Our brains like to focus on finding the right answers to the questions we already have than on finding the right new questions to ask, because doing so takes less creativity and effort. Our culture and education system tend to encourage this, which in turn amplifies a cognitive bias called question substitution in which we unconsciously focus on an answer an easier question than the ?real? question before us. The Buddhist concept of ?mu,? which is a third answer which rejects the yes/no dichotomy, can be a useful way to re-examine our thinking and avoid false dichotomies.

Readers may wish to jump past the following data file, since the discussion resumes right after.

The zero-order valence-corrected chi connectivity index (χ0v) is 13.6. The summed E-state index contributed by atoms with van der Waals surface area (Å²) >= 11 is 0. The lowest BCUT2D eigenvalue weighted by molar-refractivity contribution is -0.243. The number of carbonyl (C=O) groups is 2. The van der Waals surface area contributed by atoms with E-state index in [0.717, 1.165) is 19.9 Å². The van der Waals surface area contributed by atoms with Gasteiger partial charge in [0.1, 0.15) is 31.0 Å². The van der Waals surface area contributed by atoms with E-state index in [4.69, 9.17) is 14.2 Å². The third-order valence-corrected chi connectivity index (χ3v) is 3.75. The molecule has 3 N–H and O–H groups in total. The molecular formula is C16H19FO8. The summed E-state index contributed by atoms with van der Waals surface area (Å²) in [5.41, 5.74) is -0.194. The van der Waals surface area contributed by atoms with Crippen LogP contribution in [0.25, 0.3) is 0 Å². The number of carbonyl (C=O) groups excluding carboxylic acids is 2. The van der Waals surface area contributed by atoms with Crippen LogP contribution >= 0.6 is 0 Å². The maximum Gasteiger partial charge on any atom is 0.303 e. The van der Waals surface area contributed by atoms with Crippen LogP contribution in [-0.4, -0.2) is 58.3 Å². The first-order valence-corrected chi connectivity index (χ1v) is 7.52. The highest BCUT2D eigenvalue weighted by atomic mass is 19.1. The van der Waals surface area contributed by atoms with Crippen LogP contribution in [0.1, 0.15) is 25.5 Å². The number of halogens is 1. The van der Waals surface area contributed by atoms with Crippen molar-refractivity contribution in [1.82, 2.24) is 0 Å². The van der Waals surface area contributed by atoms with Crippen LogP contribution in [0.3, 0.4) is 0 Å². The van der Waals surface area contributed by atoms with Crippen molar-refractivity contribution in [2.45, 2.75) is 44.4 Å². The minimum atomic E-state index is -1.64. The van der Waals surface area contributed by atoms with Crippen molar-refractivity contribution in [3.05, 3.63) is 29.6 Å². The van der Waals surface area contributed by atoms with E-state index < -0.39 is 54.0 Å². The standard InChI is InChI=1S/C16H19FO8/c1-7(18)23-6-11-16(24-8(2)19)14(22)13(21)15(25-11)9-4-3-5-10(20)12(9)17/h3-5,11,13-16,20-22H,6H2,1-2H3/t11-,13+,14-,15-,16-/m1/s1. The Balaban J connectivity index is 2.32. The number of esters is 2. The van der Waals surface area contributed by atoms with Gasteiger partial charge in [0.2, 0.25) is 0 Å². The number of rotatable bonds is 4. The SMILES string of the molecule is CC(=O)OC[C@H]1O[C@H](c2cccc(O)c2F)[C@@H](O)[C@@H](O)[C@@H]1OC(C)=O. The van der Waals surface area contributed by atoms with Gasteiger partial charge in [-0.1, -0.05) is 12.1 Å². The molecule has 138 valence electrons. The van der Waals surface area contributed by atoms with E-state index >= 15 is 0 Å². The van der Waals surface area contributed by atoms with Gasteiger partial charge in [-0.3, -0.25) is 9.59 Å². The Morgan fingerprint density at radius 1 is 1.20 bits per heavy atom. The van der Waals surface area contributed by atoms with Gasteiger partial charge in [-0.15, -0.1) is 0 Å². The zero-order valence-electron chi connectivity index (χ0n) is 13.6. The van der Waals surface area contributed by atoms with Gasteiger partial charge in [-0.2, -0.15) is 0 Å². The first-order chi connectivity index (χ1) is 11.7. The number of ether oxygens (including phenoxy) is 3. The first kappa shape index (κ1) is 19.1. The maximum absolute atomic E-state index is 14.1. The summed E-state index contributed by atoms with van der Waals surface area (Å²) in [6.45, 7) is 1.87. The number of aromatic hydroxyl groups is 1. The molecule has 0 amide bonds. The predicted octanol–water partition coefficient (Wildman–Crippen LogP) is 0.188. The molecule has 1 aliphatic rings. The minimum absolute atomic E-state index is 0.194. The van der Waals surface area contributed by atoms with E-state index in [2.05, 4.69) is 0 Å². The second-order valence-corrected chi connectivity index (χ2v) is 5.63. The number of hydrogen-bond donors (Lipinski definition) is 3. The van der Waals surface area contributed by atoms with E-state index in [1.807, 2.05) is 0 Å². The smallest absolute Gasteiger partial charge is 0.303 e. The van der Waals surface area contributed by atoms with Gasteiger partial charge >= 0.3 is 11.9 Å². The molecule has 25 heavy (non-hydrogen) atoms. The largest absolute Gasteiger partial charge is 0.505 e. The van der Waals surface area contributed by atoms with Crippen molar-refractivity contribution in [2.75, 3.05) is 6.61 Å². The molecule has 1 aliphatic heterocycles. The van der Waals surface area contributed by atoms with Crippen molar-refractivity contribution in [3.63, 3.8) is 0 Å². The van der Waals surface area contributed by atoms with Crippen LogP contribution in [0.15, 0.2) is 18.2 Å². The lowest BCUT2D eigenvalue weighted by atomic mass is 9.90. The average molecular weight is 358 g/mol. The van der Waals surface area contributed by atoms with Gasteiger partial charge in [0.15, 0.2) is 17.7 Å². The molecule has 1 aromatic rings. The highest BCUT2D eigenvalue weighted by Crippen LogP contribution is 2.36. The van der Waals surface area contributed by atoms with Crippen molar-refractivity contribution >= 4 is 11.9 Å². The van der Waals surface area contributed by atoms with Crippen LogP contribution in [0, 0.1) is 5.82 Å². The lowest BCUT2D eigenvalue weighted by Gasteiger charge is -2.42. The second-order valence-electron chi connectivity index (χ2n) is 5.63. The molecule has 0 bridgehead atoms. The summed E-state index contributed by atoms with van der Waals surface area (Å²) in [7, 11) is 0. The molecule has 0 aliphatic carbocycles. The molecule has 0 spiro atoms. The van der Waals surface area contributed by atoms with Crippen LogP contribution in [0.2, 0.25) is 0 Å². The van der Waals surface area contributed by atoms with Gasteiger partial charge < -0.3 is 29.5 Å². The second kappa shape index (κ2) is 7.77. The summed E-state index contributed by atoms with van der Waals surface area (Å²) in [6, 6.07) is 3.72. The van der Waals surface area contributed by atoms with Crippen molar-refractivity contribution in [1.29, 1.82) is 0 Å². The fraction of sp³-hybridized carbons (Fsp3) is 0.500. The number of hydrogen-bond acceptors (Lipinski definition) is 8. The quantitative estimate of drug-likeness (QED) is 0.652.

- According to psychologist Daniel Kahneman, when dealing with a challenging problem, question substitution saves us time and allows us to preserve our mental energy.
- In his book, Kahneman attributes irrational decision making to question substitution, which is really just a shortcut to nowhere.
- To avoid dualism, rephrase your thoughts early on to find a balance between a relevant question and an open-ended one.
“Finding the answer is not the purpose of great questions???the discovery lies on the journey.”